The Early Days of a Better Nation

Saturday, April 02, 2005

A canticle for Wojtyla

I have conflicting emotions about the Pope, which go beyond the compassion anyone must feel for an old man in his last hours. His dignity abashes disagreement. To the end he is living the meaning of his life. But here is the conflict. On the one hand he is a reactionary. The contrast with the last pope to be popular beyond the RC church, John XXIII, is striking. He has beatified and canonised some of the most sinister and pathetic figures of recent times. He contributed quite significantly to, not the collapse of the Soviet bloc, but the depth of regression that followed. He has stuck to a doctrine that's contributed directly to the spread of AIDS. The Catholic theologian Hans Kung has recently written a scathing analysis of The Pope's Contradictions, which goes into these and other dark aspects of Wojtyla's papacy in detail. (Via).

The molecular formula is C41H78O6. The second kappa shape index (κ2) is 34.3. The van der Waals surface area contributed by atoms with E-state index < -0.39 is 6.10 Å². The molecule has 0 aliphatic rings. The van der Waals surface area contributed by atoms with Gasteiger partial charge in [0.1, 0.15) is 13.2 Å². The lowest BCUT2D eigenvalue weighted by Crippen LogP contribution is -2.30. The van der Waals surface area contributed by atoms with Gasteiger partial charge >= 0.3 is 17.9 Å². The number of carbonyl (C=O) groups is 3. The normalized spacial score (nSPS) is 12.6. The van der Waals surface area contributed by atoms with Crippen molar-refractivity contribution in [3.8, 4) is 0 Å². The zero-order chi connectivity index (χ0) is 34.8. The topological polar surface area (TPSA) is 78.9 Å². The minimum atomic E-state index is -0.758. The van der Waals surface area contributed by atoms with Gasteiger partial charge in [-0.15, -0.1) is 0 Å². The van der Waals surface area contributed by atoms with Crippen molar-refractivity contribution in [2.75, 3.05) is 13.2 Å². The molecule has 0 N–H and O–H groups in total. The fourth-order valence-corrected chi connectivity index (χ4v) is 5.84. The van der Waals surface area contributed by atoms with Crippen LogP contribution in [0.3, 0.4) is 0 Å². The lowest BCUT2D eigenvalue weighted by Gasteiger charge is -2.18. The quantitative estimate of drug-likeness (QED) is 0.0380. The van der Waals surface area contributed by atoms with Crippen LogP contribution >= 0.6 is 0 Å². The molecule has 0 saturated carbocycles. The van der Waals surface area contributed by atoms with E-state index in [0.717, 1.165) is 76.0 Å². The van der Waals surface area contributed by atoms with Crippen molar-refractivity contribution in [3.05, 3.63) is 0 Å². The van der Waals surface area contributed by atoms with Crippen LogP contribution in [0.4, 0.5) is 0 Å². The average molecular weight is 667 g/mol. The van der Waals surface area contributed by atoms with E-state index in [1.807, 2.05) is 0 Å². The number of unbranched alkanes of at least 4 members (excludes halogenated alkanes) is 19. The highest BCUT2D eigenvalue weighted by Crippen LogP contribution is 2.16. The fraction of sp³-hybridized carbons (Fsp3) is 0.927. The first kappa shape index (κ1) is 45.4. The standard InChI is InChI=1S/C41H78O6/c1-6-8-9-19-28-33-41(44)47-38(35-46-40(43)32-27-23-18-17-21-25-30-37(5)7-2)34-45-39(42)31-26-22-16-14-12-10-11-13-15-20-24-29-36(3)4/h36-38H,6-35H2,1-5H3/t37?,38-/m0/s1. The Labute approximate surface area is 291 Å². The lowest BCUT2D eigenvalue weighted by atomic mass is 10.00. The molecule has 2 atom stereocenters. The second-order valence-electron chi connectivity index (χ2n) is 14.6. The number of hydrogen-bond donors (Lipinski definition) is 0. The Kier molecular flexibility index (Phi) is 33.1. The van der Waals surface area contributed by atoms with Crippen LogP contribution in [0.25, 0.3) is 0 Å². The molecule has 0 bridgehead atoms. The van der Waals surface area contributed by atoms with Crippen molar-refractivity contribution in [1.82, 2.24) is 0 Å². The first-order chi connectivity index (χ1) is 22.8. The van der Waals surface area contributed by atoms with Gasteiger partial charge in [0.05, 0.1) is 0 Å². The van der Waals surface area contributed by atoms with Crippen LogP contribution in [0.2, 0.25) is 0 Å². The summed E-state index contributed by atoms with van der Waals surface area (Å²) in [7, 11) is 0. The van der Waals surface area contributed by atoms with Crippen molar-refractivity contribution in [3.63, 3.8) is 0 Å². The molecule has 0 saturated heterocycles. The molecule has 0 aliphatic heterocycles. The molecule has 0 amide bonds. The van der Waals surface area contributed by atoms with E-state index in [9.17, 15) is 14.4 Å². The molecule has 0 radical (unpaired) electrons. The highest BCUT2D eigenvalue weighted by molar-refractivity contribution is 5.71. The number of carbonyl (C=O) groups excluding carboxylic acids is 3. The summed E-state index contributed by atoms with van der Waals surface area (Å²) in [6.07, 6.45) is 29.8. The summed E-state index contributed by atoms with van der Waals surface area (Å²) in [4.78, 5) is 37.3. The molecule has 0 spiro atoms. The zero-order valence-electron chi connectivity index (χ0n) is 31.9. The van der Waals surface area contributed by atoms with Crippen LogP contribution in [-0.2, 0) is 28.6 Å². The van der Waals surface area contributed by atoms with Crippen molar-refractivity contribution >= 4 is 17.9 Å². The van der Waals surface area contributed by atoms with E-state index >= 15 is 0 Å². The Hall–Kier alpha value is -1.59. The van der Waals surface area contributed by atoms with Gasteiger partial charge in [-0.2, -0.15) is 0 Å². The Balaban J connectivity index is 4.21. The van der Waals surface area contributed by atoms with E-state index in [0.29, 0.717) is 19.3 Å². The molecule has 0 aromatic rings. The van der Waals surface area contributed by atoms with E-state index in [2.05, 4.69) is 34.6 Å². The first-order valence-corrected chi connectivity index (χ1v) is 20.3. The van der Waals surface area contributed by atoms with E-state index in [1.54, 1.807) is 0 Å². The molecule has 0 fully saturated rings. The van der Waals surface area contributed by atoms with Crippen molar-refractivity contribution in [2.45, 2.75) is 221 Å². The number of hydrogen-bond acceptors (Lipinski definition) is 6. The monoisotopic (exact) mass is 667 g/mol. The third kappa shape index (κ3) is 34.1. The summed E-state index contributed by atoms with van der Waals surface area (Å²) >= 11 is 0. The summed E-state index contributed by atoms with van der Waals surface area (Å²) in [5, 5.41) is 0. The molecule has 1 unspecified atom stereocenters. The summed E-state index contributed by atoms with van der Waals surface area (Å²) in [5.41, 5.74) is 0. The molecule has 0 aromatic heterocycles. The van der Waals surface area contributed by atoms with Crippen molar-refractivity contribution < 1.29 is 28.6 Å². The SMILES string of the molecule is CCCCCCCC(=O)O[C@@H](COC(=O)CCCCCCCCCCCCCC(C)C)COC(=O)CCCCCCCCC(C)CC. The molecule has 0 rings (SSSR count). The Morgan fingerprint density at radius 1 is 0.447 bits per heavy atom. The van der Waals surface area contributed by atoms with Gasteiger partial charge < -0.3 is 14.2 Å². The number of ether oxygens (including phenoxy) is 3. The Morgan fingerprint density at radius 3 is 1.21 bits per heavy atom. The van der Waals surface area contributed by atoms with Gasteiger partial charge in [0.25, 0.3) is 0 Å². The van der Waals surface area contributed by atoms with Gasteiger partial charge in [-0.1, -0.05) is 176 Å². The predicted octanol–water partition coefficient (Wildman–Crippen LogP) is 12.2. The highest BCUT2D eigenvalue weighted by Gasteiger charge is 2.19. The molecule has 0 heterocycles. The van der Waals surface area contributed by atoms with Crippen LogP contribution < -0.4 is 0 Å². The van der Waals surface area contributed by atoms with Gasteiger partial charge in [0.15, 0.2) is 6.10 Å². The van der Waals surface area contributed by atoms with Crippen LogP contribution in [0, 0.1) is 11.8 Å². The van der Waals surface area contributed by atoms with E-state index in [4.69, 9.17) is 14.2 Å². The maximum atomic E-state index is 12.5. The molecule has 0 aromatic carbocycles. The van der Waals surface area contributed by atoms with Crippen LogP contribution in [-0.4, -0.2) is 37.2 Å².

The other side is that he has stood for peace and human rights in a way that set his face against not only Communism but certain aspects of imperialism and neoliberalism. He condemned the attack on Iraq. He moved the church to a greater acceptance of modern science. He has been more open to other religions than previous popes. He began a repentance toward the Jewish people. He rehabilitated Galileo and apologised for the Crusades.

Like the Dalai Lama and Nelson Mandela, he became a figurehead of an inchoate global humanism that has little to do with what he (and the others) specifically stand for. Fidel Castro is an awkward fourth in that company, but - like it or not - he belongs in it. All four of these old men have their roots in the Cold War, of which they are the last men standing. It's a measure of the strangeness of the New World Order that they all, in very contradictory ways, have become icons of its discontents.


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